For the first time in my life, I am highly aware of my Western-ness. Both on campus and in the city, I continuously feel the differences, and I really welcome them.
We were recently put in to project groups in my genetic medicine class. What is interesting about this is that we are allowed to do a “mutual exchange” with another group if we are not working well with one of our team members. Upon completion of the presentations, we are to rank “best group”, “worst group”, “best individual”, and “worst individual”. I’ve found that America is much more team oriented than is Asia, both in group settings and simply within lecture sections. Questions are often kept secret until the end of class when a group of students will flock to the professors to get their individual questions answered. It is clear that the professors dislike this as they continue to encourage group discussion within the tutorial and lecture sessions. The professor will often address the most frequent, individually-asked questions the next time the whole lecture session meets.
I am the only Westerner in my project groups for the two classes in which I am to complete a project. One is in the arts and social science faculty and the other in the science faculty. The differences in the dynamics of the two groups are similar to what I would expect back home. In the science group, I find myself continuing to be the most outgoing (though this is just my natural demeanor, I think) and constantly feel the need to almost over-compensate in terms of work in order to assert my competence. This personality difference, both inside and outside of classroom environments, is one of the most striking cultural differences I have found between Eastern and Western populations.
My European and Latin American friends and I laugh at the same jokes, grew up with much of the same popular culture, and have a very similar outlook on the world. I would equate my relationships with my European and Latin American friends as similar to a relationship I might have with someone in California back home. There are differences, but these are mostly geographical.
This is why I really enjoy and cherish my project groups. I am learning how to work with those much different than I in terms of behavior, style-of-work, and background. I’ve recently learned that many families in Asian countries with strong economies, including Singapore, often only have one child. A taxi driver mentioned that this is because the schools are so competitive, from primary school onward. That taxi driver also proceeded to show us pictures of his four children, while driving, at night, with the lights on. He was the best. Many students at NUS still live at home, and, because Singapore is so small, go home quite often and are still very attached to the culture of being at home. Because of this, many of the exchange students who have been here for almost a year might describe them as very “youthful” and “giggly”, if you will. I might use the word “happy”, which is a sad but I think accurate contrast to many of the youth in America who are working several jobs, dealing with heavy student loans, cooking their own food, dealing with the cold, etc.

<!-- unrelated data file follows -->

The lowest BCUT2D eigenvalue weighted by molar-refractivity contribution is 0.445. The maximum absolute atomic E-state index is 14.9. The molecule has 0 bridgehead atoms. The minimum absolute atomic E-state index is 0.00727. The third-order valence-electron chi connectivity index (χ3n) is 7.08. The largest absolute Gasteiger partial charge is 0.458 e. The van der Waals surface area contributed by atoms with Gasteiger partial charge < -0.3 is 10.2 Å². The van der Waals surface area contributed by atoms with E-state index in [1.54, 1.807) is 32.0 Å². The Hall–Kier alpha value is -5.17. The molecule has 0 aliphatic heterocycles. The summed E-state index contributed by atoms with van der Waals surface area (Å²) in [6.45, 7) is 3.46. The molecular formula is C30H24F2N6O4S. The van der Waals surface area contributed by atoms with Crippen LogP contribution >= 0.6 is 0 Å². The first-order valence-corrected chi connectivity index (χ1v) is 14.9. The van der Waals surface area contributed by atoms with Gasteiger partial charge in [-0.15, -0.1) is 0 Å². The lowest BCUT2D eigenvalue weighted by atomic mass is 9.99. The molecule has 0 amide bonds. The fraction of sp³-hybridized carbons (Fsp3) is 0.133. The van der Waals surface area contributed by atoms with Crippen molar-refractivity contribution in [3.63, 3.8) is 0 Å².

This is sort of a classic “Asian” stereotype. I’ve also found that many Singaporeans reject classic Asian stereotypes. They seem to want to divide themselves from the “real” Asia – images of villages in Indonesia, small towns in China, etc. – as much as is possible. Singaporeans of Indian ancestry whole-heartedly reject the caste system. Singapore really truly is unique and I welcome the continually changing dynamic I have with the country and its people. I think I can now fully distinguish the Singaporean Chinese accent from the Chinese accent. Though many students of Chinese ancestry look the same – though I should be careful when I say this as my student buddy confided in me that she thinks all white people look the same – they are really quite different.
I am grateful to have the opportunity to be one of the millions of people in this world who hold Singapore close to their heart and for the relationships I am forming with Singaporeans and other Southeast Asians, alike.